What Famous Internet Worm Led To The First Federal Computer Crime Prosecution?
Answer: The Morris Worm
As far as security vulnerabilities and malicious software go, The Morris Worm is downright legendary. Created by Robert Tappan Morris while he was a graduate student at Cornell University, the worm unleashed a perfect storm upon the computing world and Morris’s life.
Morris was a computer geek with a pedigree—his father helped design Multics and Unix, then became the chief computer scientist at the National Computer Security Center, a division of the NSA—and had a talent for exploring computer systems. In 1988, Morris went from simply being a promising young graduate student to being the author of an inadvertently destructive computer worm. Morris insists that he did not create the worm to cause trouble, but that it was intended to measure the size of the Internet by counting all the systems it could reach. The worm exploited vulnerabilities in the UNIX sendmail, finger, and rsh/rexec applications, as well as weak passwords. Morris released the worm from an MIT computer lab in order to avoid drawing undue attention to himself and Cornell University.
The worm had what would turn out to be a critical flaw. Machines could be infected multiple times, which led to a sort of hall-of-mirrors effect. Once the worm was in the wild, it spread rapidly, often reinfecting the same machines over and over again. Essentially, The Morris Worm was the first, albeit accidental, denial of service attack as the massive amount of reinfections and network traffic brought thousands of machines to their knees. The infection was unprecedented and left many system administrators scrambling to keep their systems online (usually with little success).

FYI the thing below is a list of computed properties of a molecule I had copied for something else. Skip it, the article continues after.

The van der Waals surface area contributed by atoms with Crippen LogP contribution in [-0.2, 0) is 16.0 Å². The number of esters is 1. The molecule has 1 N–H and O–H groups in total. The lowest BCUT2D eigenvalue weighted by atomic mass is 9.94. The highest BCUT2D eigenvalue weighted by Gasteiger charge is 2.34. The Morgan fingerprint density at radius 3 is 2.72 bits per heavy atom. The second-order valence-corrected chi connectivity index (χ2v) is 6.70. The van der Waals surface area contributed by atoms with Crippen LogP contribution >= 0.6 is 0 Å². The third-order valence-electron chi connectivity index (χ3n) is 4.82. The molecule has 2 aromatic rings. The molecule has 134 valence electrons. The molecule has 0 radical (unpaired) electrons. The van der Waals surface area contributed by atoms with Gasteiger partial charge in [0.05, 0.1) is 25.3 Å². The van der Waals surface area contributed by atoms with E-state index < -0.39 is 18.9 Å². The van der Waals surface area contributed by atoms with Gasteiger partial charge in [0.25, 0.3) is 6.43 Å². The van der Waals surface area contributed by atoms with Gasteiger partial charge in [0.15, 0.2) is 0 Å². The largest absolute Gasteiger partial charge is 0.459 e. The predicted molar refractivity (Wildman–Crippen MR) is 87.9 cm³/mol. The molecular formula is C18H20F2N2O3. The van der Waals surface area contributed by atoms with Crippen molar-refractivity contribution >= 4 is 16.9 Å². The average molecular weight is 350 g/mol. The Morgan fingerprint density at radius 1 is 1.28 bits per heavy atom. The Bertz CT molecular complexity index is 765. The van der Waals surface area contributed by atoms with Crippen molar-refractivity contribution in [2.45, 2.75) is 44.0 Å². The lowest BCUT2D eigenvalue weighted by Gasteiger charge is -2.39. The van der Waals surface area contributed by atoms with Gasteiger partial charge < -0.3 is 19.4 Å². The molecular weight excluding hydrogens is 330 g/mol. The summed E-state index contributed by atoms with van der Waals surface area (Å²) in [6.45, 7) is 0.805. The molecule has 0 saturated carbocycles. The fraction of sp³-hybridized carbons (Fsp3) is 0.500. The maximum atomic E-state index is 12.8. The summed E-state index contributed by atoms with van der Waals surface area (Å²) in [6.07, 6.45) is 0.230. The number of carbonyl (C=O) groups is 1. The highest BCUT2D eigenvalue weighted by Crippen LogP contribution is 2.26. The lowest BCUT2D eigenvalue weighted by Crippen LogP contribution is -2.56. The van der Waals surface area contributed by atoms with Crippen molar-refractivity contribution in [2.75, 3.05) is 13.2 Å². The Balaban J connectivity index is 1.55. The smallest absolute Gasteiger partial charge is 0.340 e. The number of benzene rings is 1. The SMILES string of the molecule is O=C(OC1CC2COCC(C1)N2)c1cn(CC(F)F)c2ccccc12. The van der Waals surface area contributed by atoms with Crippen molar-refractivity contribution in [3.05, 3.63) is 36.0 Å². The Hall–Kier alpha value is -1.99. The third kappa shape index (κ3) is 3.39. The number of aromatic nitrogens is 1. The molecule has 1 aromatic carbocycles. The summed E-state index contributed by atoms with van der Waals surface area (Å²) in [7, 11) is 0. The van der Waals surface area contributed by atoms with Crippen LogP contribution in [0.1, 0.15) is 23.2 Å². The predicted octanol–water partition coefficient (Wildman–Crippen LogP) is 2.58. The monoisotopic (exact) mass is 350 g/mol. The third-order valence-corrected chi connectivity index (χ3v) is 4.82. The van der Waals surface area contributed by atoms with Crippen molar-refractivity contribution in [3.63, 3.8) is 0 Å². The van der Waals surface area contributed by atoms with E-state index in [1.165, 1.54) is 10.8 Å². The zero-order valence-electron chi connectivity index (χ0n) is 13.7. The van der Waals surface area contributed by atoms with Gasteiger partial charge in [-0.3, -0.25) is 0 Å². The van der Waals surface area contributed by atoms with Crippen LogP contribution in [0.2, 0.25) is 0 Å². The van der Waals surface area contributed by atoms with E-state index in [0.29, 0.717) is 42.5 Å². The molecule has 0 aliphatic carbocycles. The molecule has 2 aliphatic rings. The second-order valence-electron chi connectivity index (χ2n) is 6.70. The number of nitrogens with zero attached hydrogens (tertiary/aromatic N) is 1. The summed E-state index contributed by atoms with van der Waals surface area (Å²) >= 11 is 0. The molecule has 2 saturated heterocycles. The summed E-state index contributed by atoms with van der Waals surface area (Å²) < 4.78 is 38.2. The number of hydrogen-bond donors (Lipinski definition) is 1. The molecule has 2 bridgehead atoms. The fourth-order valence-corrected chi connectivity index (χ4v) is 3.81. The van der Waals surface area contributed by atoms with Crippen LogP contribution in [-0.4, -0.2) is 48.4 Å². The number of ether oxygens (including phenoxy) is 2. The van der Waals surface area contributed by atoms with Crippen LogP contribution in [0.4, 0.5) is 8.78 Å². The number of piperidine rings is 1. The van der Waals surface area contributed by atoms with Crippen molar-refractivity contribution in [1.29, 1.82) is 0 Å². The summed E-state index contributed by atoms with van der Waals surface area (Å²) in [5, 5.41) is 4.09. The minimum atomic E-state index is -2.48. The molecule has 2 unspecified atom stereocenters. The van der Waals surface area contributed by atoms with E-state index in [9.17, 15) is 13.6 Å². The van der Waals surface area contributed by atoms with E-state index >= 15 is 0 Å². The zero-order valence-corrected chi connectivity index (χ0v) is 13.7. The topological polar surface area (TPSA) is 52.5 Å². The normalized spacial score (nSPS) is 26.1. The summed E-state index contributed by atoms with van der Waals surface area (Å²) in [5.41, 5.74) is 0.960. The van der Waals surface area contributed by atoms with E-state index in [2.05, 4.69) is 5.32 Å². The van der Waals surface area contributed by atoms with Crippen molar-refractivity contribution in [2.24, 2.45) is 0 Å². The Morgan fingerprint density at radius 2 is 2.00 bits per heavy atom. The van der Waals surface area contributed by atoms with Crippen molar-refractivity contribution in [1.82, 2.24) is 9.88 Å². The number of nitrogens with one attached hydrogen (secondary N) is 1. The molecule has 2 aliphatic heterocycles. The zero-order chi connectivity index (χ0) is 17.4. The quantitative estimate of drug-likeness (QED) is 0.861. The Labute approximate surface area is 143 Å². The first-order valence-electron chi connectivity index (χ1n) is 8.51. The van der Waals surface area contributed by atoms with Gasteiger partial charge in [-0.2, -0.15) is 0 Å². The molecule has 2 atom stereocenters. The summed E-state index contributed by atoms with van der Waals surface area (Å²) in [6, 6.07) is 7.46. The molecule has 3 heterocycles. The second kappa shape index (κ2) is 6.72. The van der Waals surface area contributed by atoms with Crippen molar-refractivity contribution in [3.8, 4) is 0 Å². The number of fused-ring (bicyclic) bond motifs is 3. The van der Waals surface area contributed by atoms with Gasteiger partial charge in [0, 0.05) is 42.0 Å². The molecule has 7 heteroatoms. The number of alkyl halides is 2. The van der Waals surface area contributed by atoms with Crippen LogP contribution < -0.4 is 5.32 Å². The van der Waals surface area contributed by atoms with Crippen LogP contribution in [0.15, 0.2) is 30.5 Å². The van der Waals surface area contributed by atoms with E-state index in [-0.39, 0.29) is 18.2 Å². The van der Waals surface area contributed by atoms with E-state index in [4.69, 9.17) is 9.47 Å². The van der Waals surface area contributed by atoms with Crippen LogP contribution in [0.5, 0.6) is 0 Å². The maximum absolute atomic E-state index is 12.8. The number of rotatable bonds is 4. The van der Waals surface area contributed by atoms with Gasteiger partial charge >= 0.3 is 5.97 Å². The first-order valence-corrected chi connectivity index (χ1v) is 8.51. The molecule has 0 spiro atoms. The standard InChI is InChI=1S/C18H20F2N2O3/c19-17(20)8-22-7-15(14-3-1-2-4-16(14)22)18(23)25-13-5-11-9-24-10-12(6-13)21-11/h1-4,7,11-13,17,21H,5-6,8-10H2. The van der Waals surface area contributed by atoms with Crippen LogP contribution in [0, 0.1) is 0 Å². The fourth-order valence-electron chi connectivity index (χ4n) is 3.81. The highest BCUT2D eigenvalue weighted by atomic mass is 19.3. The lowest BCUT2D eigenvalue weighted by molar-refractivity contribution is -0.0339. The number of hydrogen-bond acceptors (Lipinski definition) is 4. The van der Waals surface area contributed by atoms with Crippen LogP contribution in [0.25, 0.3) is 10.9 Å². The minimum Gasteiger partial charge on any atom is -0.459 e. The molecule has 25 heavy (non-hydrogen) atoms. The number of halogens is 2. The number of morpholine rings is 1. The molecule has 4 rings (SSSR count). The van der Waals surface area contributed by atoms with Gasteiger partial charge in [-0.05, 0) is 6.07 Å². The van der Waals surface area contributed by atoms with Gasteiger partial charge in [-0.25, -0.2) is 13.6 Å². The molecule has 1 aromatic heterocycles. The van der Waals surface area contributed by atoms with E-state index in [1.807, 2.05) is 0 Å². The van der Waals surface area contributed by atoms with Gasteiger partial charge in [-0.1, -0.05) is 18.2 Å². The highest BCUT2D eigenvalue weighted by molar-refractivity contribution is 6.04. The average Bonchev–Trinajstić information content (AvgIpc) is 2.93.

The Morris Worm served as a huge wake-up call to the security community. The antics of one graduate student had shut down a significant portion of the Internet, done an estimated $100,000 to $10,000,000 in damage, and demonstrated just how fragile the budding global network really was.
Morris’s reward for unleashing such a firestorm upon the Internet was a place in history as the first person prosecuted under the Computer Fraud and Abuse Act of 1986 (an amendment to existing computer fraud law which had been included in the Comprehensive Crime Control Act of 1984). This act has been expanded numerous times over the years, including a revision by the Patriot Act in 2001, but in its original form, was largely intended to offer the U.S. federal government a means to prosecute people who tampered with federal computers. Many of the computers Morris crippled were part of federal institutions and, as such, he was found guilty and sentenced to three years probation, 400 hours of community service, and fined $10,050 plus the costs of his supervision.
If you’re curious where Mr. Morris is now, he’s a tenured professor of Electrical Engineering and Computer Science at MIT—it’s nice to see that they didn’t hold a grudge.
Image by Trevor Blackwell/Wikimedia.